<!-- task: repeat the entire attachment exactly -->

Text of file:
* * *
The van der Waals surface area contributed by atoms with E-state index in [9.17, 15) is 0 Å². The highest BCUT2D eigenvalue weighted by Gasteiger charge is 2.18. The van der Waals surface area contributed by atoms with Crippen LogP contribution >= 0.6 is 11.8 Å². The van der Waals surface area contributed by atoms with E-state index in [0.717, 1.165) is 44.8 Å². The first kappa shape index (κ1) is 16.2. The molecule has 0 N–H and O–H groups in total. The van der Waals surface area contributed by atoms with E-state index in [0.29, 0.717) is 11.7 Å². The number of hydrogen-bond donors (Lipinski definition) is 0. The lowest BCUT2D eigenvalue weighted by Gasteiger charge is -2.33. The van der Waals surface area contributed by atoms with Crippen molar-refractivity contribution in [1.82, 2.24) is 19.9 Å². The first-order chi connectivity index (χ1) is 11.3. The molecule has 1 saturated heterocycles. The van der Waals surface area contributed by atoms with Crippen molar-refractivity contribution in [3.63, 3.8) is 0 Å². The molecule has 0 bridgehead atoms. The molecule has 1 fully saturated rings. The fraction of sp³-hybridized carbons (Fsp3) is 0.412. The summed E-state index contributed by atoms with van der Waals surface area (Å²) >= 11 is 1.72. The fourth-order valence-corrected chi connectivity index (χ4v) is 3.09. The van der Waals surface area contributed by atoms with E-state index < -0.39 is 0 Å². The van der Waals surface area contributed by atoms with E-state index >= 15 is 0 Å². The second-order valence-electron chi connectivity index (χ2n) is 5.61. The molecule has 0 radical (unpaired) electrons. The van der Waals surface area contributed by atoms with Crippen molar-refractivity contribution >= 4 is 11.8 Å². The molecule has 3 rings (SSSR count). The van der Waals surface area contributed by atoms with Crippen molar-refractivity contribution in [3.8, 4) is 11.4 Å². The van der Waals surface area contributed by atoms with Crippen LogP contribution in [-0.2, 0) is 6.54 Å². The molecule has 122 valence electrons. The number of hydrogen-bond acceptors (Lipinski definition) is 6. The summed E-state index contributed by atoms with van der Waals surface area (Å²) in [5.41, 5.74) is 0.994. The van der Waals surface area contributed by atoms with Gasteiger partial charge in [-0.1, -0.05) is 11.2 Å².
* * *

The van der Waals surface area contributed by atoms with E-state index in [9.17, 15) is 0 Å². The highest BCUT2D eigenvalue weighted by Gasteiger charge is 2.18. The van der Waals surface area contributed by atoms with Crippen LogP contribution >= 0.6 is 11.8 Å². The van der Waals surface area contributed by atoms with E-state index in [0.717, 1.165) is 44.8 Å². The first kappa shape index (κ1) is 16.2. The molecule has 0 N–H and O–H groups in total. The van der Waals surface area contributed by atoms with E-state index in [0.29, 0.717) is 11.7 Å². The number of hydrogen-bond donors (Lipinski definition) is 0. The lowest BCUT2D eigenvalue weighted by Gasteiger charge is -2.33. The van der Waals surface area contributed by atoms with Crippen molar-refractivity contribution in [1.82, 2.24) is 19.9 Å². The first-order chi connectivity index (χ1) is 11.3. The molecule has 1 saturated heterocycles. The van der Waals surface area contributed by atoms with Crippen molar-refractivity contribution in [3.63, 3.8) is 0 Å². The molecule has 0 bridgehead atoms. The molecule has 1 fully saturated rings. The fraction of sp³-hybridized carbons (Fsp3) is 0.412. The summed E-state index contributed by atoms with van der Waals surface area (Å²) >= 11 is 1.72. The fourth-order valence-corrected chi connectivity index (χ4v) is 3.09. The van der Waals surface area contributed by atoms with E-state index < -0.39 is 0 Å². The van der Waals surface area contributed by atoms with E-state index >= 15 is 0 Å². The second-order valence-electron chi connectivity index (χ2n) is 5.61. The molecule has 0 radical (unpaired) electrons. The van der Waals surface area contributed by atoms with Crippen molar-refractivity contribution >= 4 is 11.8 Å². The molecule has 3 rings (SSSR count). The van der Waals surface area contributed by atoms with Crippen molar-refractivity contribution in [3.8, 4) is 11.4 Å². The van der Waals surface area contributed by atoms with Crippen LogP contribution in [-0.2, 0) is 6.54 Å². The molecule has 122 valence electrons. The number of hydrogen-bond acceptors (Lipinski definition) is 6. The summed E-state index contributed by atoms with van der Waals surface area (Å²) in [5.41, 5.74) is 0.994. The van der Waals surface area contributed by atoms with Gasteiger partial charge in [-0.1, -0.05) is 11.2 Å².